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If you remember, the rise of on-demand car services such as Uber and Lyft was met with a chorus of existing taxi and cab companies screaming about how they could totally have done that if they wanted to and maybe they would. Drivers were seeing the value of the medallions they’d leveraged themselves and their families to buy drop precipitously, something that’s lead to more than a few tragic incidents driven by desperation and hopelessness. Cities like Chicago have tried to regulate this new classification of service, but the companies always seem to just keep going until the issue is dropped, usually at the same time it virtually shuts down existing players.
That same pattern seems to be playing out with Moviepass. After a week of bad news including how it’s hemorrhaging money the company hit CinemaCon by playing up how not only are new members signing up in droves but that these members are seeing a whole lot of movies, including more during weekdays than they otherwise would have. Even more specifically, they’re heading to theaters to see movies they would have skipped if the financial risk weren’t essentially zero. To put it simply, they went ahead and headed out to Daddy’s Home 2 because it’s not going to cost them anything extra, so ¯\_(ツ)_/¯.
Last week’s news that MoviePass, the subscription model movie ticketing service, gave me flashbacks to the 2000 acquisition of Time Warner by AOL. While AOL was by no means a young company at that point, not nearly as young as MoviePass anyway, it was still a case of the upstart buying the legacy company. Moviefone has been around for decades, dating back to when it was a phone service that was so ubiquitous as to be incorporated into a bit on “Seinfeld.”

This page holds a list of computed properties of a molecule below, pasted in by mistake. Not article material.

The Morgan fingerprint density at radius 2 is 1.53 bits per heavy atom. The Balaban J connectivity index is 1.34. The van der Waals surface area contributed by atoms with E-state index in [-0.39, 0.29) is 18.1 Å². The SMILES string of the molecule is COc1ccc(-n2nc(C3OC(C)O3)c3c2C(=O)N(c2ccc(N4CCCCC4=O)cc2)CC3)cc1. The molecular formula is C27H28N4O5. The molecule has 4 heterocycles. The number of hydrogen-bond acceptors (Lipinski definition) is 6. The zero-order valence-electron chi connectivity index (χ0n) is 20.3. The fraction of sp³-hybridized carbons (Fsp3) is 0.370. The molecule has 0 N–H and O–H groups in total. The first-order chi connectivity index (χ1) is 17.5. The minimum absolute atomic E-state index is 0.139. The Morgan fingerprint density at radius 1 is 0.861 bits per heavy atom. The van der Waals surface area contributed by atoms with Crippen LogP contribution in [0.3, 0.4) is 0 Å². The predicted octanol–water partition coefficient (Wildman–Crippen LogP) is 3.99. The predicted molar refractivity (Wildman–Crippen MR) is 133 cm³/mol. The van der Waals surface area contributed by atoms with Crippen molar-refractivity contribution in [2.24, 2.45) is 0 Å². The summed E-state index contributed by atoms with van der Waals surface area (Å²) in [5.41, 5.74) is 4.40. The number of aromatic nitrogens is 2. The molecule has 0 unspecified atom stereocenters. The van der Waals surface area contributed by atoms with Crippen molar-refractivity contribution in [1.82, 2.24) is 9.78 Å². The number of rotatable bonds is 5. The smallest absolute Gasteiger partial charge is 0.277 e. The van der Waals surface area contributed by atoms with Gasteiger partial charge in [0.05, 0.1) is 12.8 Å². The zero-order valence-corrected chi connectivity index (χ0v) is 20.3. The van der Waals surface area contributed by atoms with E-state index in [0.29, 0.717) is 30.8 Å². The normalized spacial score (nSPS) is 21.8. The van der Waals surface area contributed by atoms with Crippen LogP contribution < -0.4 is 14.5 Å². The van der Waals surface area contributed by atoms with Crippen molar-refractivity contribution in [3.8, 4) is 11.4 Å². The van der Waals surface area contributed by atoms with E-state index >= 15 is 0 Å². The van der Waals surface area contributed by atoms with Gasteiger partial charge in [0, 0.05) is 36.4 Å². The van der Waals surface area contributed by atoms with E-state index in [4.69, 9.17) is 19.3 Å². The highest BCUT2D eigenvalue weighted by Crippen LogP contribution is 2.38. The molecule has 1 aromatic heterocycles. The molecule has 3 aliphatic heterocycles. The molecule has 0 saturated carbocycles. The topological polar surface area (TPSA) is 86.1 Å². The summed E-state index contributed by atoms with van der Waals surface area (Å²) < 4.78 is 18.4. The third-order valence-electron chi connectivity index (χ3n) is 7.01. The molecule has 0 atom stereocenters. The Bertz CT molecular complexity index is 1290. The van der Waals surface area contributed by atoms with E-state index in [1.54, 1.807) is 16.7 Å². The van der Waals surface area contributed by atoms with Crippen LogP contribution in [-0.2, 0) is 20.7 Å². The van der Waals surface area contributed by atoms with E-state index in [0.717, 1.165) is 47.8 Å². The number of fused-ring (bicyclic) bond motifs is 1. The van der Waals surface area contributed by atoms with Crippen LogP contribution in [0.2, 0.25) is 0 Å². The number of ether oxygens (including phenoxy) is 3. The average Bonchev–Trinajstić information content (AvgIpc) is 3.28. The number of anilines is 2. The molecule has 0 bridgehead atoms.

One quote from MoviePass CEO Mitch Lowe in an interview explaining and justifying the acquisition jumped out at me:
Today, many people go to Rotten Tomatoes. And we find our subscribers have a slightly different and, in fact, a more positive rating of movies. We want to be able to do our own presentation for our subscribers from fellow MoviePass subscribers that gives them more reflection of people like them, who love movies.
MoviePass seems to have found common cause with studios, who for years have been waging war against Rotten Tomatoes even as the site itself is partially owned by Warner Bros. Hollywood has complained that negative ratings on the site have tanked their blockbusters, not seeming to realize (or care) that aggregating the reviews of outside critics isn’t the same as actively working against a movie. That aggregation may not be perfect, but it serves as an effective shorthand for people who don’t have the time to spend researching two dozen individual reviews.
The positioning of this goal is what’s most interesting to me. It indicates MoviePass has two goals in mind.